Our Ball Fitting Process
With so many golf balls on the market, how do you know which ball is right for you?
At Golf & Ski, we specialize in fitting you to the right ball for your ability, preferences, goals and budget. It’s a process that will help you play with more confidence and lead to better results.
You may not think there’s a need to be fit to a golf ball, but the truth is, everyone has an ideal ball that will maximize your performance and enjoyment.
So let’s take a look at how our ball fitting process works and learn how it can help you.
We like to start our ball fitting process by learning which ball (or balls) you currently like to play.
We then ask some questions about what you want your ball to do. This is the most important element in our ball fitting process.
Do you like the feel of something a little firmer? Or do you prefer a ball that’s a little softer?
Are you focused on more distance? Or do you want more spin and control around the green?
Maybe you want a ball that goes straighter. Or you’d like to launch the ball higher. Or lower.
Maybe you want to reduce a slice.
Or perhaps you want a combination of qualities. No matter what you’re looking for, we can introduce you to the best solution.
Let’s Talk Options
Once we know the ball you’re playing now and the qualities you’re looking for, we can compare your current ball to other options.
We will explain what other balls will do better. And the ball choices you have, given your objectives.
Our goal is make sure you wind up with an option or two that you’re comfortable with—because golf is game of confidence and you need to feel assured you’re headed in the right direction.
Ball Fitting is Unique
Keep in mind, being fit to a golf ball is not as cut and dried as a driver fitting. There are more variables and more feel involved in a ball fitting.
That said, we can and do have some customers hit different balls in our hitting bays and use our sophisticated launch monitors to measure the results.
Doing this, we can see spin rates and trends—a grouping of balls, whether a ball is consistently a little longer, or if it has a higher or lower ball flight.
What the monitor cannot measure is how the ball responds around the green. The only way to judge that is for you to try the ball on the course or a practice area, see how it goes, and decide if the feel is good for you.
Golf Ball Construction & Categories
The way a golf ball performs is based on how it is constructed. As a result, golf balls fall into different categories based on how they are made.
Lower priced balls are generally constructed with two pieces—a solid core and a cover—and built for pure distance.
In this category, core construction and density varies between balls, which affects how firm or soft they are. All are made with some blend of a hard surlyn cover.
Most lower priced balls do not spin much. The softer two-piece balls can feel like a marshmallow at impact.
Mid-priced balls have the biggest variance in construction. Some are two-piece (core and softer urethane cover), while others are constructed of three-pieces (two core densities and either a urethane or a surlyn cover).
The added layer in a three-piece ball allows the club head to interact with different layers at impact, based on club head speed.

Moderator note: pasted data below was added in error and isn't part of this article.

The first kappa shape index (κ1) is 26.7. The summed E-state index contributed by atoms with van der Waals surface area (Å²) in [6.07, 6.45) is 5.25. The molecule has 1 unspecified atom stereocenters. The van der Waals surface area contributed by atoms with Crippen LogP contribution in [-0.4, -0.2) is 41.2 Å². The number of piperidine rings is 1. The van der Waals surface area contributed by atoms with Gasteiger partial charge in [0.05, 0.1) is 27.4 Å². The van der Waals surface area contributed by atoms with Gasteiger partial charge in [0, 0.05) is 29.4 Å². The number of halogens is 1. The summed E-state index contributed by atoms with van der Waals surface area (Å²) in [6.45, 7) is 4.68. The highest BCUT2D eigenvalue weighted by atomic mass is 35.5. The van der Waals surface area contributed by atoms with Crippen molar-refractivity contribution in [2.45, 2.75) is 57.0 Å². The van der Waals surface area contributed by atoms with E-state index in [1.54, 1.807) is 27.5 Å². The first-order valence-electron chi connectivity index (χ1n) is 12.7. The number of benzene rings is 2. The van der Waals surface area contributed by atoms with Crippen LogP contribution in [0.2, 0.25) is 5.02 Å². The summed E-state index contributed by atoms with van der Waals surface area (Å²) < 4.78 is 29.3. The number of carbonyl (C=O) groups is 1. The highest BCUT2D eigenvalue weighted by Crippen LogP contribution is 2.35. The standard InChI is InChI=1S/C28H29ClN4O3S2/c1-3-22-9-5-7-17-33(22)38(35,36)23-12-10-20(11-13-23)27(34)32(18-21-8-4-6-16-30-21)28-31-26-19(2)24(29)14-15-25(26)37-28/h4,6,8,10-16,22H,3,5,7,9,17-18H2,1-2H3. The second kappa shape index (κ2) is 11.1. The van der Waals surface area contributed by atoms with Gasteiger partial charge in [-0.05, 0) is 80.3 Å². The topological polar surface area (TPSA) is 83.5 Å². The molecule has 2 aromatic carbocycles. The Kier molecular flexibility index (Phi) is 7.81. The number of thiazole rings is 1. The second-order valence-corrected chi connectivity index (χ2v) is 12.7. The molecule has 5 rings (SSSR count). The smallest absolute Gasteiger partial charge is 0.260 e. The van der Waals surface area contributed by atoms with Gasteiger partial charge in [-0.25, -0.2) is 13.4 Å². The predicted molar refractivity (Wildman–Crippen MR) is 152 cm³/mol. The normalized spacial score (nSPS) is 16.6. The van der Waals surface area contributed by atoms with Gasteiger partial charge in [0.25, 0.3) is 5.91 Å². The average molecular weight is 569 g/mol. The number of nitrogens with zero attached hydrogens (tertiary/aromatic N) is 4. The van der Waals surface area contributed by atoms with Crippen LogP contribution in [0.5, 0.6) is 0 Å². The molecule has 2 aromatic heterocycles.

Shots hit with your driver, fairway woods and hybrids compress the inner core or cover for greater distance. Shots hit with your short irons and wedges interact with the outer core or cover for more feel and spin.
Mid-priced balls come with either harder surlyn covers for distance or softer urethane covers to enhance spin and provide greater feel.
Premium level balls are universally made with soft urethane covers and can have three, four or five layers, depending on the ball.
When you strike these balls, you’re interacting with the different layers based on club head speed to maximize your performance for that specific shot.
Manufacturers can optimize distance, spin and feel by incorporating multiple covers and/or cores for the variety of shots you hit in a round.
There’s a great deal more technology in premium level balls, and the upgrade in performance is noticeable.
Club Head Speed
Some golf ball manufacturers talk about the importance of your club head speed in ball fitting, while other ball makers don’t mention it as a key factor.
Our view is that every golfer is looking for different qualities, so club head speed, while worth considering, should not dictate ball selection.
Typically, lower swing speeds benefit from using a softer ball. But you might like a firmer ball even though you have a slow club head speed.
And Phil Mickelson, who has a very high swing speed, plays a softer ball (Callaway Chrome Soft).
So it’s all up to the individual. We can help guide you to the right solution.
Once you decide on your category and your cover, it’s crucial to stick to playing the same type of ball.
The average golfer has five or six different balls in their bag at any given time— balls that often have different characteristics and as a result perform differently.
Since golf is all about reducing variables, moving from one type of ball to another within the same round or from one round to the next makes the game more difficult.
We highly recommend that you play the same ball—or the same type of ball within the same category—from round to round.
This will reduce your variables. You’ll know how your ball performs and have better results.
The Right Ball For You
Come let us fit you to the best ball for your game. With our help, you’ll optimize your performance and enjoyment—and isn’t that what it’s all about?
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